Process Map and Flow Chart Symbols

Out- going off page connector

In order to draw a process map, some particular symbols are used.

Start/ Stop:

Start Stop Terminator

The start and stop point in the process is denoted by this symbol, and is often known as terminator.

Process Step:

Process Step

One of the most commonly used symbol in a process map, a process step denotes a task or activity of the process.



It denotes the points where decisions are needed in the process, or generally the phases where there are two options like yes/ no or pass/ fail.



The delays in the process are denoted by symbol D.

Flow Line Connectors:

Flow Lane Connector

The movement in the process is shown using the flow line connectors that shows the direction in which the process flows.



The storage and filling variables are shown using an inverse triangle



In order to draw many flow lines crossing each other and making the process map messy, connectors are used to show that one point connects with another. Connectors provide easy reference in the process map.

Out- going off page connector:

Out- going off page connector

It serves as a connector to connect the process on the other page



It represents a formally predefined process.



It represents the process steps that produce a document



The data with respect to the inputs and outputs are shown using this diagram.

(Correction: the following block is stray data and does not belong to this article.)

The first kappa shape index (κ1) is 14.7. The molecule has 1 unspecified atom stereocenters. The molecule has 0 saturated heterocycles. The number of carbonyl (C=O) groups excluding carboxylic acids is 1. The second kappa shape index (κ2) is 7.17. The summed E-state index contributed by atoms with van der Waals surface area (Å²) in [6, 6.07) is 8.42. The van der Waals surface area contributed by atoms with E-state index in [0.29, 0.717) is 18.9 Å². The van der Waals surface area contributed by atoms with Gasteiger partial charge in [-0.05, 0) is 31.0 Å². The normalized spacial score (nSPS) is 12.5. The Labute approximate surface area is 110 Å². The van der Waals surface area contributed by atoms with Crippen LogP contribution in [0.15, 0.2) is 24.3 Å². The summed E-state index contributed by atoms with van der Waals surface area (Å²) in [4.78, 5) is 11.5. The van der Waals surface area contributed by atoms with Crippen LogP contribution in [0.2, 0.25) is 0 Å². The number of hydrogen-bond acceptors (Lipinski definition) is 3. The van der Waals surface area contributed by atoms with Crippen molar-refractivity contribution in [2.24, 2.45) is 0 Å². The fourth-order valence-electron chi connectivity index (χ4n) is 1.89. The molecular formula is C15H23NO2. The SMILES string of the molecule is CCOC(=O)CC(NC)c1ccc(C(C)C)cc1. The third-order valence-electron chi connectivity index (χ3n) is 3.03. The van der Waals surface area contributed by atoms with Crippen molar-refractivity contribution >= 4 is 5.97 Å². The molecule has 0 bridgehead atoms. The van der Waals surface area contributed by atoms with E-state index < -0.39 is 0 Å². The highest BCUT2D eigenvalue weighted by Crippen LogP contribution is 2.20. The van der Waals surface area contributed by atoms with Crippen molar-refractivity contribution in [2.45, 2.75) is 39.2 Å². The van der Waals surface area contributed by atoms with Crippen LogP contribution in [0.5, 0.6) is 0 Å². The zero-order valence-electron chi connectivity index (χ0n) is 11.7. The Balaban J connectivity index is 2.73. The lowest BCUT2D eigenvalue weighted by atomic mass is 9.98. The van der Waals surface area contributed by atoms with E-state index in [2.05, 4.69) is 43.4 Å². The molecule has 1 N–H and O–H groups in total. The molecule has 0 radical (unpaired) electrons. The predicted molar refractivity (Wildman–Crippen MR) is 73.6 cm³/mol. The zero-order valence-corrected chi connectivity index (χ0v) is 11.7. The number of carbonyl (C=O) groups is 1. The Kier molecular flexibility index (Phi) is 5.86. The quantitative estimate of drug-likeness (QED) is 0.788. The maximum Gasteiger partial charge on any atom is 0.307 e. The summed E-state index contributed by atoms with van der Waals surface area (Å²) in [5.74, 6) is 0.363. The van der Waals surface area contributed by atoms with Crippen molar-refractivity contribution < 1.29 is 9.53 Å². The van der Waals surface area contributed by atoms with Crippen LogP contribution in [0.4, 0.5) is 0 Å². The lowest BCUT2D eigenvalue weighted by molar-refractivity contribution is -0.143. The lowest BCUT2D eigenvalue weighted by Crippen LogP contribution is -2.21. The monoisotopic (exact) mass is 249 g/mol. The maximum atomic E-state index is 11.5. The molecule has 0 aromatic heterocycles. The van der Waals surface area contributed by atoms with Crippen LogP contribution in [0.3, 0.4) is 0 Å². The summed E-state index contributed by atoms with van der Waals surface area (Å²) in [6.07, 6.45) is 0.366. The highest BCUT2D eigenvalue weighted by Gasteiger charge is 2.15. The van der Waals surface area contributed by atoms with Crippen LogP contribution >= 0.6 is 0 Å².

Manual Input:

This symbol indicates the need for the operator or user to manually feed the required information in the process.


manual input

ASQ Six Sigma Green Belt Flow Chart Questions

Question: Which of the following shapes is used to present a termination point in a flowchart?

(A) Rectangle
(B) Diamond
(C) Arrow
(D) Oval

Answer: (D) Oval. Definition question. See the flowchart symbol page here.

2 comments… add one
  • Praful2016

    What is there screeninfor criteria for selecting 6 sigma project?

    • Good question. Ill write a guide on what selection or qualifying criteria you should employ to pick the best Six Sigma projects shortly.

      In the meantime, a good rule is to pick something that you can make an immediate impact on. That means, a project that has a great chance at a large ROI and / or a process that has very poor quality (i.e. low Sigma, high DPMO) or poor efficiency. Does that make sense?

      Although I suspect that you are asking the question for an exam, here’s a guide to finding qualified Six Sigma projects in your current role.

Leave a Comment